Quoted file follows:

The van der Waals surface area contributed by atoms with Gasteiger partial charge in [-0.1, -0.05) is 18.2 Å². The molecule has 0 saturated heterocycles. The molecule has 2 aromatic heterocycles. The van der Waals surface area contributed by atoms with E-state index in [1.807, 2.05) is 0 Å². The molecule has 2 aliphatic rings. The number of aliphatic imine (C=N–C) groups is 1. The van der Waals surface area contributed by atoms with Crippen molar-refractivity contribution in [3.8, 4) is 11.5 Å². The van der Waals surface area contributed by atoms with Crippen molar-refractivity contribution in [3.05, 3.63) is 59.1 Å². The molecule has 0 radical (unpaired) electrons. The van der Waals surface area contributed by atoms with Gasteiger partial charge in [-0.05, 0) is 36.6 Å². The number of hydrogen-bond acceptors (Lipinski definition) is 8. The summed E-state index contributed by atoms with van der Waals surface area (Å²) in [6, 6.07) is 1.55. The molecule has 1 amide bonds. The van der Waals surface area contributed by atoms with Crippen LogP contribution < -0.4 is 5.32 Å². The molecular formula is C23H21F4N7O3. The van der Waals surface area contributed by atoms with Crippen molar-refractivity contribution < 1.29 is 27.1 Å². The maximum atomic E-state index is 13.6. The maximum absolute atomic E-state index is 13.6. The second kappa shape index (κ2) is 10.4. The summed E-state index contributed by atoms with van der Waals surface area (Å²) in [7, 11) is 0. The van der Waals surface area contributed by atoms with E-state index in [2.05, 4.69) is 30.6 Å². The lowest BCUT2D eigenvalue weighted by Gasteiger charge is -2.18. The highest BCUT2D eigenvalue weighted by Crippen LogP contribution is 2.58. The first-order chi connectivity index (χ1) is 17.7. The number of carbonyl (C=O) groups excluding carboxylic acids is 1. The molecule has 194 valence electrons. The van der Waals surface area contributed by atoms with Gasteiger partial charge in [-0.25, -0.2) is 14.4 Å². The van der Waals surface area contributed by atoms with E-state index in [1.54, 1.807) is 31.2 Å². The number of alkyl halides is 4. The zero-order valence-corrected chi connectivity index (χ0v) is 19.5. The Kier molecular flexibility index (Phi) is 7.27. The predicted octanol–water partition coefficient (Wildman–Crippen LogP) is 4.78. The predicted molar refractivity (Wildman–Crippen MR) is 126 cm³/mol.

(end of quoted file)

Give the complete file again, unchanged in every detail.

The van der Waals surface area contributed by atoms with Gasteiger partial charge in [-0.1, -0.05) is 18.2 Å². The molecule has 0 saturated heterocycles. The molecule has 2 aromatic heterocycles. The van der Waals surface area contributed by atoms with E-state index in [1.807, 2.05) is 0 Å². The molecule has 2 aliphatic rings. The number of aliphatic imine (C=N–C) groups is 1. The van der Waals surface area contributed by atoms with Crippen molar-refractivity contribution in [3.8, 4) is 11.5 Å². The van der Waals surface area contributed by atoms with Crippen molar-refractivity contribution in [3.05, 3.63) is 59.1 Å². The molecule has 0 radical (unpaired) electrons. The van der Waals surface area contributed by atoms with Gasteiger partial charge in [-0.05, 0) is 36.6 Å². The number of hydrogen-bond acceptors (Lipinski definition) is 8. The summed E-state index contributed by atoms with van der Waals surface area (Å²) in [6, 6.07) is 1.55. The molecule has 1 amide bonds. The van der Waals surface area contributed by atoms with Crippen LogP contribution < -0.4 is 5.32 Å². The molecular formula is C23H21F4N7O3. The van der Waals surface area contributed by atoms with Crippen molar-refractivity contribution < 1.29 is 27.1 Å². The maximum atomic E-state index is 13.6. The maximum absolute atomic E-state index is 13.6. The second kappa shape index (κ2) is 10.4. The summed E-state index contributed by atoms with van der Waals surface area (Å²) in [7, 11) is 0. The van der Waals surface area contributed by atoms with E-state index in [2.05, 4.69) is 30.6 Å². The lowest BCUT2D eigenvalue weighted by Gasteiger charge is -2.18. The highest BCUT2D eigenvalue weighted by Crippen LogP contribution is 2.58. The first-order chi connectivity index (χ1) is 17.7. The number of carbonyl (C=O) groups excluding carboxylic acids is 1. The molecule has 194 valence electrons. The van der Waals surface area contributed by atoms with Gasteiger partial charge in [-0.25, -0.2) is 14.4 Å². The van der Waals surface area contributed by atoms with E-state index in [1.54, 1.807) is 31.2 Å². The number of alkyl halides is 4. The zero-order valence-corrected chi connectivity index (χ0v) is 19.5. The Kier molecular flexibility index (Phi) is 7.27. The predicted octanol–water partition coefficient (Wildman–Crippen LogP) is 4.78. The predicted molar refractivity (Wildman–Crippen MR) is 126 cm³/mol.